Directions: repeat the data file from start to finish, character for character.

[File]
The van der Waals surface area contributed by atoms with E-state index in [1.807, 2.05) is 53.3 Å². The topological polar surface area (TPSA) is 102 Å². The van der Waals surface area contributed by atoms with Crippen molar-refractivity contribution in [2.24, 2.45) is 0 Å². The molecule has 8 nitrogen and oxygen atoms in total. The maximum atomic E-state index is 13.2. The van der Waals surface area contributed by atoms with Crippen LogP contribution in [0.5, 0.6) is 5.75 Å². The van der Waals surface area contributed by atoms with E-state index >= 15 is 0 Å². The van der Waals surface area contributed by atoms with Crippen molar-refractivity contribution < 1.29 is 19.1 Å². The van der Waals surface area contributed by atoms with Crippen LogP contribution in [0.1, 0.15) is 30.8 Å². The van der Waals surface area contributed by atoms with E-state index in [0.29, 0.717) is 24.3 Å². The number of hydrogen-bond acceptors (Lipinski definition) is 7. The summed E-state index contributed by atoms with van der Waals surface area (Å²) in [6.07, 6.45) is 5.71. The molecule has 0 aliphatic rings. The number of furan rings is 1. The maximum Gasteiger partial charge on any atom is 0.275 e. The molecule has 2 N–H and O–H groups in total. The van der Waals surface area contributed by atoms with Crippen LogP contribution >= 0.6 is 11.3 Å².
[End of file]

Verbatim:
The van der Waals surface area contributed by atoms with E-state index in [1.807, 2.05) is 53.3 Å². The topological polar surface area (TPSA) is 102 Å². The van der Waals surface area contributed by atoms with Crippen molar-refractivity contribution in [2.24, 2.45) is 0 Å². The molecule has 8 nitrogen and oxygen atoms in total. The maximum atomic E-state index is 13.2. The van der Waals surface area contributed by atoms with Crippen LogP contribution in [0.5, 0.6) is 5.75 Å². The van der Waals surface area contributed by atoms with E-state index >= 15 is 0 Å². The van der Waals surface area contributed by atoms with Crippen molar-refractivity contribution < 1.29 is 19.1 Å². The van der Waals surface area contributed by atoms with Crippen LogP contribution in [0.1, 0.15) is 30.8 Å². The van der Waals surface area contributed by atoms with E-state index in [0.29, 0.717) is 24.3 Å². The number of hydrogen-bond acceptors (Lipinski definition) is 7. The summed E-state index contributed by atoms with van der Waals surface area (Å²) in [6.07, 6.45) is 5.71. The molecule has 0 aliphatic rings. The number of furan rings is 1. The maximum Gasteiger partial charge on any atom is 0.275 e. The molecule has 2 N–H and O–H groups in total. The van der Waals surface area contributed by atoms with Crippen LogP contribution >= 0.6 is 11.3 Å².